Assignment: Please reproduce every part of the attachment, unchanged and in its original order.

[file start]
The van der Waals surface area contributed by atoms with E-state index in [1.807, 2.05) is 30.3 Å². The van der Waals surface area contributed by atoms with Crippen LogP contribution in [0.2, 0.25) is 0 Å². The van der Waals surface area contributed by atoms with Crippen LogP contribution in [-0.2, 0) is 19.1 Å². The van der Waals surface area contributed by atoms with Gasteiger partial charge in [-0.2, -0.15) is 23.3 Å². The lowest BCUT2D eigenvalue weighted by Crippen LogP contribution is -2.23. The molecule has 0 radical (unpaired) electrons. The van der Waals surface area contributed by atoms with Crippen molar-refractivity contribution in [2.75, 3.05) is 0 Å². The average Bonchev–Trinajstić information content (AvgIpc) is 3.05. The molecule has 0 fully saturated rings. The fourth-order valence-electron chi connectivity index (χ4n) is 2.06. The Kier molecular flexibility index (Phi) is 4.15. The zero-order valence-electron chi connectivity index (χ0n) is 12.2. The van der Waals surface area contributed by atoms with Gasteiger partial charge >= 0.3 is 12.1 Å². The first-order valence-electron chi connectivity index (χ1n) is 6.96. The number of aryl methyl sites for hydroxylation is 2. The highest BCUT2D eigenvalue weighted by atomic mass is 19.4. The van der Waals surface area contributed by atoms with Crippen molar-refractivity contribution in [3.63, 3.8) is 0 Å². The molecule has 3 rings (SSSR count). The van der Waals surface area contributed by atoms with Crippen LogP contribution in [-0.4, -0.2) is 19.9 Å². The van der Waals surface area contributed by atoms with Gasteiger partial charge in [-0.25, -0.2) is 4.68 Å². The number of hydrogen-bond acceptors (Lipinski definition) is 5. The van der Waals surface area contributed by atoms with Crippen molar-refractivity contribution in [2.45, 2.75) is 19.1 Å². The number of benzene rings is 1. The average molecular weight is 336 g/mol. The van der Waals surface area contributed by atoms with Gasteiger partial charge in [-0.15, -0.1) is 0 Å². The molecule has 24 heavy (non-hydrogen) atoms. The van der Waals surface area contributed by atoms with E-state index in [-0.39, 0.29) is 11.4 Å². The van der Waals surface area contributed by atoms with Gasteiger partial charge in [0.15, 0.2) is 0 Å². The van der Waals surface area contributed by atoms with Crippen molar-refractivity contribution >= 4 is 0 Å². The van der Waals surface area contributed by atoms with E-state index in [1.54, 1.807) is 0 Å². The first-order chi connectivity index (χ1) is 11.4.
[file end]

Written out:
The van der Waals surface area contributed by atoms with E-state index in [1.807, 2.05) is 30.3 Å². The van der Waals surface area contributed by atoms with Crippen LogP contribution in [0.2, 0.25) is 0 Å². The van der Waals surface area contributed by atoms with Crippen LogP contribution in [-0.2, 0) is 19.1 Å². The van der Waals surface area contributed by atoms with Gasteiger partial charge in [-0.2, -0.15) is 23.3 Å². The lowest BCUT2D eigenvalue weighted by Crippen LogP contribution is -2.23. The molecule has 0 radical (unpaired) electrons. The van der Waals surface area contributed by atoms with Crippen molar-refractivity contribution in [2.75, 3.05) is 0 Å². The average Bonchev–Trinajstić information content (AvgIpc) is 3.05. The molecule has 0 fully saturated rings. The fourth-order valence-electron chi connectivity index (χ4n) is 2.06. The Kier molecular flexibility index (Phi) is 4.15. The zero-order valence-electron chi connectivity index (χ0n) is 12.2. The van der Waals surface area contributed by atoms with Gasteiger partial charge >= 0.3 is 12.1 Å². The first-order valence-electron chi connectivity index (χ1n) is 6.96. The number of aryl methyl sites for hydroxylation is 2. The highest BCUT2D eigenvalue weighted by atomic mass is 19.4. The van der Waals surface area contributed by atoms with Crippen molar-refractivity contribution in [3.63, 3.8) is 0 Å². The molecule has 3 rings (SSSR count). The van der Waals surface area contributed by atoms with Crippen LogP contribution in [-0.4, -0.2) is 19.9 Å². The van der Waals surface area contributed by atoms with Gasteiger partial charge in [-0.25, -0.2) is 4.68 Å². The number of hydrogen-bond acceptors (Lipinski definition) is 5. The van der Waals surface area contributed by atoms with Crippen molar-refractivity contribution in [2.45, 2.75) is 19.1 Å². The number of benzene rings is 1. The average molecular weight is 336 g/mol. The van der Waals surface area contributed by atoms with Gasteiger partial charge in [-0.15, -0.1) is 0 Å². The molecule has 24 heavy (non-hydrogen) atoms. The van der Waals surface area contributed by atoms with E-state index in [-0.39, 0.29) is 11.4 Å². The van der Waals surface area contributed by atoms with Gasteiger partial charge in [0.15, 0.2) is 0 Å². The van der Waals surface area contributed by atoms with Crippen molar-refractivity contribution >= 4 is 0 Å². The van der Waals surface area contributed by atoms with E-state index in [1.54, 1.807) is 0 Å². The first-order chi connectivity index (χ1) is 11.4.